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The reading of books offers a variety of pleasures; the publishing of books, not so much. A friend of mine recently landed a book contract and asked me what he could expect. I was excited for him—and excited to read his book—so I didn’t tell him the whole truth: It’s one of the most wonderfully disappointing experiences you’ll ever have.

Don’t get me wrong, there are some genuine rewards to having a book published. You get to say that you’re an “author” rather than, say, a “blogger.” Also, you get the validation that at least one person (who gets paid to read for a living) thought that you wrote something that was worth reading and deserved a wider audience.

But if you decide you really want to write a book and are fortunate enough to find a publisher, there are some realities of book publishing about which you should be aware:

1. Nobody is going to read your book — Okay, that isn’t quite accurate. More precisely, almost nobody will read it. (My own wife hasn’t read my book.) According to publisher Steve Piersanti :

Average book sales are shockingly small, and falling fast. Combine the explosion of new books with the declining total sales and you get shrinking sales of each new title. Here’s the reality of the book industry: in 2004, 950,000 titles out of the 1.2 million tracked by Nielsen Bookscan sold fewer than 99 copies. Another 200,000 sold fewer than 1,000 copies. Only 25,000 sold more than 5,000 copies. The average book in America sells about 500 copies. (Publishers Weekly, July 17, 2006). And average sales have since fallen much more. According to BookScan, which tracks most bookstore, online, and other retail sales of books, only 299 million books were sold in 2008 in the U.S. in all adult nonfiction categories combined. The average U.S. book is now selling less than 250 copies per year and less than 3,000 copies over its lifetime.

Alternative: Start a blog. You’re likely to reach more readers in a year you will with your book.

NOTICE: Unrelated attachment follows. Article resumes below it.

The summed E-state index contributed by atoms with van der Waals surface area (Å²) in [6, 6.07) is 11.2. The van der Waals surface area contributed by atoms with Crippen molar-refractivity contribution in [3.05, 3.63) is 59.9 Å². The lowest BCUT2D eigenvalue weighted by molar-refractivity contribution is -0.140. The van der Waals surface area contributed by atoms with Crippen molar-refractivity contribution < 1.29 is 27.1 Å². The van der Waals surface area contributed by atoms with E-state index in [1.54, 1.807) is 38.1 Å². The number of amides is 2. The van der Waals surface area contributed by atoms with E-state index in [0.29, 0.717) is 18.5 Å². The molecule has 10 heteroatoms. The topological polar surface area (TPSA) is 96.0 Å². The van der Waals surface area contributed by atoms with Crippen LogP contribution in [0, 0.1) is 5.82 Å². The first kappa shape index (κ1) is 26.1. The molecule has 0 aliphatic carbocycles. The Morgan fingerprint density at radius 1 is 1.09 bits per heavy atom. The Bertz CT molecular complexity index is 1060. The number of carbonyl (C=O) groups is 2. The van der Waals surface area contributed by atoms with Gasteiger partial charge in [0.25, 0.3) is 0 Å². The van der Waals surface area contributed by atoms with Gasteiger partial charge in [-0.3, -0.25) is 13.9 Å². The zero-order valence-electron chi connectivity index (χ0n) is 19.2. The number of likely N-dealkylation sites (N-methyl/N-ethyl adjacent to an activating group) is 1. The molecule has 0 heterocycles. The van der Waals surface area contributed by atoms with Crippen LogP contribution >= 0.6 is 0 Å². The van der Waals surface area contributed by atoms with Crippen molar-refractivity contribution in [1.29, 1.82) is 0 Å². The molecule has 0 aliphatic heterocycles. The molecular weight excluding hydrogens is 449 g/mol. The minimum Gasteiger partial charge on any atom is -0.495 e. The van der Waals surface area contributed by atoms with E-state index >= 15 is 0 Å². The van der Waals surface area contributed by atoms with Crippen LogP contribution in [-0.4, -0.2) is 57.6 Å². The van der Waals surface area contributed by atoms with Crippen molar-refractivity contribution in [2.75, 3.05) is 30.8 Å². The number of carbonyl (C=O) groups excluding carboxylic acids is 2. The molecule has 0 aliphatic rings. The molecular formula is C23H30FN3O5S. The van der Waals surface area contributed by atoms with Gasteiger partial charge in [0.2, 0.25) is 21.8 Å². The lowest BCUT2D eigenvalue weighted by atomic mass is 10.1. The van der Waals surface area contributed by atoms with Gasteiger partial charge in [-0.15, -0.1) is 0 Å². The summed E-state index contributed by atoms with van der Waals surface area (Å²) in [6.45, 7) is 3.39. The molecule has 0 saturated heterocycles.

2. Don’t expect to see your book on the front tables at Borders – In fact, you might not even find your book at a bookstore. As Piersanti notes:

A book has less than a 1% chance of being stocked in an average bookstore. For every available bookstore shelf space, there are 100 to 1,000 or more titles competing for that shelf space. For example, the number of business titles stocked ranges from less than 100 (smaller bookstores) to approximately 1,500 (superstores). Yet there are 250,000-plus business books in print that are fighting for that limited shelf space.

Alternative: If bookstores don’t carry your book, you could always try ” shopdropping .”

3. You’ll become a marketer — Writing a book is the easy part. Selling your book is the real challenge. Most book marketing today is done by authors, not by publishers:

Publishers have managed to stay afloat in this worsening marketplace only by shifting more and more marketing responsibility to authors, to cut costs and prop up sales. In recognition of this reality, most book proposals from agents and experienced authors now have an extensive (usually many pages) section on the author’ platform and what the author will do to market the book. Publishers still fulfill important roles in helping craft books to succeed and making books available in sales channels, but whether the books move in those channels depends primarily on the authors.

Alternative: Consider writing a book on how to market a book. You’ll likely find an audience of authors in need of such advice.

4. You won’t make much money — Advances paid on royalties (the amount of money you can expect to get upfront) for new authors generally ranges from $2,000-$10,000. That will likely be the last money you’ll ever see (see #1). But what if you’re different? What if you write a book that lands on the New York Times bestseller list? Lynn Viehl had a book make the top twenty mass market bestseller list :

So how much money have I made from my Times bestseller? Depending on the type of sale, I gross 6-8% of the cover price of $7.99. After paying taxes, commission to my agent and covering my expenses, my net profit on the book currently stands at $24,517.36, which is actually pretty good since on average I generally net about 30-40% of my advance.

[ . . . ]

My income per book always reminds me of how tough it is to make at living at this gig, especially for writers who only produce one book per year. If I did the same, and my one book performed as well as TF, and my family of four were solely dependent on my income, my net would be only around $2500.00 over the income level considered to be the U.S. poverty threshhold (based on 2008 figures.) Yep, we’d almost qualify for foodstamps.

Depressing, isn’t it, that a successful full-time author makes as much money as a librarian’s assistant ?

Alternative: Become a librarian’s assistant.

Note: Piersanti link via

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